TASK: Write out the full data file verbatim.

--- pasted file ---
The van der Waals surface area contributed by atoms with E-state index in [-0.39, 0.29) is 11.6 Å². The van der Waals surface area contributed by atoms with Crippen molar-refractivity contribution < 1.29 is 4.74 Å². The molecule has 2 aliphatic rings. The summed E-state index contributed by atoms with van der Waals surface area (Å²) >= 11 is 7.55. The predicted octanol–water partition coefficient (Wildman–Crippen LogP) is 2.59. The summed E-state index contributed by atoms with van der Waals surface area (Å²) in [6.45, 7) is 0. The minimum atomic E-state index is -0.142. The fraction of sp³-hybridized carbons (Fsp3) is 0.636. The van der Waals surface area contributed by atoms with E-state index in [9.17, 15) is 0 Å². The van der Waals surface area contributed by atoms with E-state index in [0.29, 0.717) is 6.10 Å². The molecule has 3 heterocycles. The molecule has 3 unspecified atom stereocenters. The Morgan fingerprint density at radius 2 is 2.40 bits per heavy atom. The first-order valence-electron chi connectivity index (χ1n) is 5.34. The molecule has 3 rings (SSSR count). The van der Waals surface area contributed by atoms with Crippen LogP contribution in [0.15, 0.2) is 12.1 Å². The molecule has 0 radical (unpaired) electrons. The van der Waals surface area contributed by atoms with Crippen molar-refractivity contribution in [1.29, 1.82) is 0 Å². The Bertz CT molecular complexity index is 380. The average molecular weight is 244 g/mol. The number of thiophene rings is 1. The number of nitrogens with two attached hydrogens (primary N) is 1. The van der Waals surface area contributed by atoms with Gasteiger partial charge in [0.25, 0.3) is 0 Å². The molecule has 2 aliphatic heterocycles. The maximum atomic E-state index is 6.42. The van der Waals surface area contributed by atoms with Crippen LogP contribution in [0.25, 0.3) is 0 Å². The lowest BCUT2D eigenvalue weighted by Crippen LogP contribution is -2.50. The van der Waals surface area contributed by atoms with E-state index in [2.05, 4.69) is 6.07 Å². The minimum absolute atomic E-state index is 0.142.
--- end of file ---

The van der Waals surface area contributed by atoms with E-state index in [-0.39, 0.29) is 11.6 Å². The van der Waals surface area contributed by atoms with Crippen molar-refractivity contribution < 1.29 is 4.74 Å². The molecule has 2 aliphatic rings. The summed E-state index contributed by atoms with van der Waals surface area (Å²) >= 11 is 7.55. The predicted octanol–water partition coefficient (Wildman–Crippen LogP) is 2.59. The summed E-state index contributed by atoms with van der Waals surface area (Å²) in [6.45, 7) is 0. The minimum atomic E-state index is -0.142. The fraction of sp³-hybridized carbons (Fsp3) is 0.636. The van der Waals surface area contributed by atoms with E-state index in [9.17, 15) is 0 Å². The van der Waals surface area contributed by atoms with E-state index in [0.29, 0.717) is 6.10 Å². The molecule has 3 heterocycles. The molecule has 3 unspecified atom stereocenters. The Morgan fingerprint density at radius 2 is 2.40 bits per heavy atom. The first-order valence-electron chi connectivity index (χ1n) is 5.34. The molecule has 3 rings (SSSR count). The van der Waals surface area contributed by atoms with Crippen LogP contribution in [0.15, 0.2) is 12.1 Å². The molecule has 0 radical (unpaired) electrons. The van der Waals surface area contributed by atoms with Crippen molar-refractivity contribution in [1.29, 1.82) is 0 Å². The Bertz CT molecular complexity index is 380. The average molecular weight is 244 g/mol. The number of thiophene rings is 1. The number of nitrogens with two attached hydrogens (primary N) is 1. The van der Waals surface area contributed by atoms with Gasteiger partial charge in [0.25, 0.3) is 0 Å². The molecule has 2 aliphatic heterocycles. The maximum atomic E-state index is 6.42. The van der Waals surface area contributed by atoms with Crippen LogP contribution in [0.25, 0.3) is 0 Å². The lowest BCUT2D eigenvalue weighted by Crippen LogP contribution is -2.50. The van der Waals surface area contributed by atoms with E-state index in [2.05, 4.69) is 6.07 Å². The minimum absolute atomic E-state index is 0.142.